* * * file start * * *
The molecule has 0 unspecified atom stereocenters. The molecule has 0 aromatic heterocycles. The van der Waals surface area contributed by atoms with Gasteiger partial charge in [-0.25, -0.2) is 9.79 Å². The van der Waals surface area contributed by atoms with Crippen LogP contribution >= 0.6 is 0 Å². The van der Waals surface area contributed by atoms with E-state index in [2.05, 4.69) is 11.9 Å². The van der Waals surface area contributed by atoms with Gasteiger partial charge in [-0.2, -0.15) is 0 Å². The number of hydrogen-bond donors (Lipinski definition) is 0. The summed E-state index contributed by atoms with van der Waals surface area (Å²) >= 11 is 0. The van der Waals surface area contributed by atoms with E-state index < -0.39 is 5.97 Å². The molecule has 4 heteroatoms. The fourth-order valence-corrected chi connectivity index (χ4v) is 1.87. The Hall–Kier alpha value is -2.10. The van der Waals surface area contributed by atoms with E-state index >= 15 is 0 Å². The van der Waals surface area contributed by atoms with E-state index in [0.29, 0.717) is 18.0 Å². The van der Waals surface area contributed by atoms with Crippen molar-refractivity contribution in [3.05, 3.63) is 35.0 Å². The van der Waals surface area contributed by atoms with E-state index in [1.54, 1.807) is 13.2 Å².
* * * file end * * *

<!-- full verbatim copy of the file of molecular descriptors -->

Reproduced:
The molecule has 0 unspecified atom stereocenters. The molecule has 0 aromatic heterocycles. The van der Waals surface area contributed by atoms with Gasteiger partial charge in [-0.25, -0.2) is 9.79 Å². The van der Waals surface area contributed by atoms with Crippen LogP contribution >= 0.6 is 0 Å². The van der Waals surface area contributed by atoms with E-state index in [2.05, 4.69) is 11.9 Å². The van der Waals surface area contributed by atoms with Gasteiger partial charge in [-0.2, -0.15) is 0 Å². The number of hydrogen-bond donors (Lipinski definition) is 0. The summed E-state index contributed by atoms with van der Waals surface area (Å²) >= 11 is 0. The van der Waals surface area contributed by atoms with E-state index < -0.39 is 5.97 Å². The molecule has 4 heteroatoms. The fourth-order valence-corrected chi connectivity index (χ4v) is 1.87. The Hall–Kier alpha value is -2.10. The van der Waals surface area contributed by atoms with E-state index >= 15 is 0 Å². The van der Waals surface area contributed by atoms with E-state index in [0.29, 0.717) is 18.0 Å². The van der Waals surface area contributed by atoms with Crippen molar-refractivity contribution in [3.05, 3.63) is 35.0 Å². The van der Waals surface area contributed by atoms with E-state index in [1.54, 1.807) is 13.2 Å².